The essence of Fair Use boils down to whether or not the derivative use is a free speech right under the First Amendment to the US Constitution. If the copyrighted work is being “copied” in conjunction with news and reporting about it or its author, or as part of a critical review, these uses are fundamentally “speech-based” and the copyright work may be used for these purposes as long as the amount of use does not significantly damage the market for the original work.

This is the essence of the first of the four Fair Use factor:  “The purpose and character of the use.”  The US Supreme Court in recent years has begun to expand upon the traditional ‘news and critical comment’ purpose to apply Fair Use due to the extent that the second work is “transformative” of the copyrighted original.  The seminal case was Campbell v. Acuff-Rose Music, Inc. (1994), in which the Court deemed 2 Live Crew’s rap using a few lyrics and some music from the Roy Orbison song, “Pretty Woman” to be parody.  Even under a traditional Free Speech analysis, this makes sense.  Parody is a form of speech.  Since you need to use the original work to make fun of it, the use has been deemed Fair. Obviously, the 2 Live Crew recording did not damage the market for the Orbison original.

Since 2 Live Crew, there have been other cases expanding upon the scope of transformative use so that it can be applied to visual art as well as music.  The purpose of the transformation no longer is limited to “parody.”  The Court now examine whether or not the derivative work  “merely supersedes the objects of the original creation…or instead adds something new, with a further purpose or different character.”  (Campbell)   A work can be deemed transformative “if it adds value to the original; basically uses the original as a raw material which is then transformed “in the creation of new information, new aesthetics, new insights and understandings.”  (Castle Rock)   When considering whether a work is transformative, the courts are now evaluating factors such as changes in aesthetics and meaning.  (Cariou v. Prince).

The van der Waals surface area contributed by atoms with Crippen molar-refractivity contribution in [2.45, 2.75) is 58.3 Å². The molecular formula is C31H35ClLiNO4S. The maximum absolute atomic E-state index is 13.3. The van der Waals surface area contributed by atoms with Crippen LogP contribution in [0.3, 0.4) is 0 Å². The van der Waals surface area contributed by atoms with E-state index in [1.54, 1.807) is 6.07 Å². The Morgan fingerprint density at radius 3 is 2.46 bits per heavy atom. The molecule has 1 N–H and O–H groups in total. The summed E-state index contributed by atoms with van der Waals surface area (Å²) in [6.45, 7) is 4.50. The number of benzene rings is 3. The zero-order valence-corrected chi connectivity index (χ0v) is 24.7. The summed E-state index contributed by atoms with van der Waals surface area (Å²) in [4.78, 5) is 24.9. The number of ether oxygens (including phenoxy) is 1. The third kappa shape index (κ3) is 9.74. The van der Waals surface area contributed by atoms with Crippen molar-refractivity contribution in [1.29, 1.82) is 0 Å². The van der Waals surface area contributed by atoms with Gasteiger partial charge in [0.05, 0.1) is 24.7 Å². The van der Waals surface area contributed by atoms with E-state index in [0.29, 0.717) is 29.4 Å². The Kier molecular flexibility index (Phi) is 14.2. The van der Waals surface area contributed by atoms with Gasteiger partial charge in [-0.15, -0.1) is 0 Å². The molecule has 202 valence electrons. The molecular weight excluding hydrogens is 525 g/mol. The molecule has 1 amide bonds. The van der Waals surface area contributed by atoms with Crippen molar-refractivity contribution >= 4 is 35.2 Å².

Clearly, there is a legal argument to be made that your kaleidoscopic treatment of these copyrighted works is sufficiently transformative as to be deemed Fair Use.  However, this in no way prevents you from being sued for copyright infringement.  Fair Use is only a legal defense, not a bar to an infringement action.  And, because each Fair Use case has to be considered upon its own merits, there is a good chance that you will not learn whether or not you are entitled to use the copyrighted work in this fashion or if it will be deemed an illegal infringement  until the case is tried in court.  And then the decision of the trial court is subject to appeal!  Is this a risk you can afford?

I should also mention that a ‘creative’ litigation attorney could also make a Right of Publicity claim against you if you use the name of the artist of the underlying work in the promotion of your own transformative artworks.  As discussed at length in my bLAWg from this past February, the essence of the Right of Publicity is that under these state statutes, a person who knowingly uses the name or image of a person for commercial purposes without their permission is liable to that party. (See )

Disclaimer: The information contained in this website is not intended as legal advice. Because the law is not static, and one situation may differ from the next, we cannot assume responsibility for any actions taken based on information contained herein. Also, be aware that the law may vary from state. Therefore, this website cannot replace the advice of an experienced attorney. Receipt of this information does not create an attorney-client relationship. MJ Bogatin, Bogatin, Corman & Gold,

Have a legal question? email it to I will forward it to Bo. It might be a blog post! You can search "Bo's bLAWg" to read more posts. I am looking forward to your comments and thanks for sharing this great information on social media.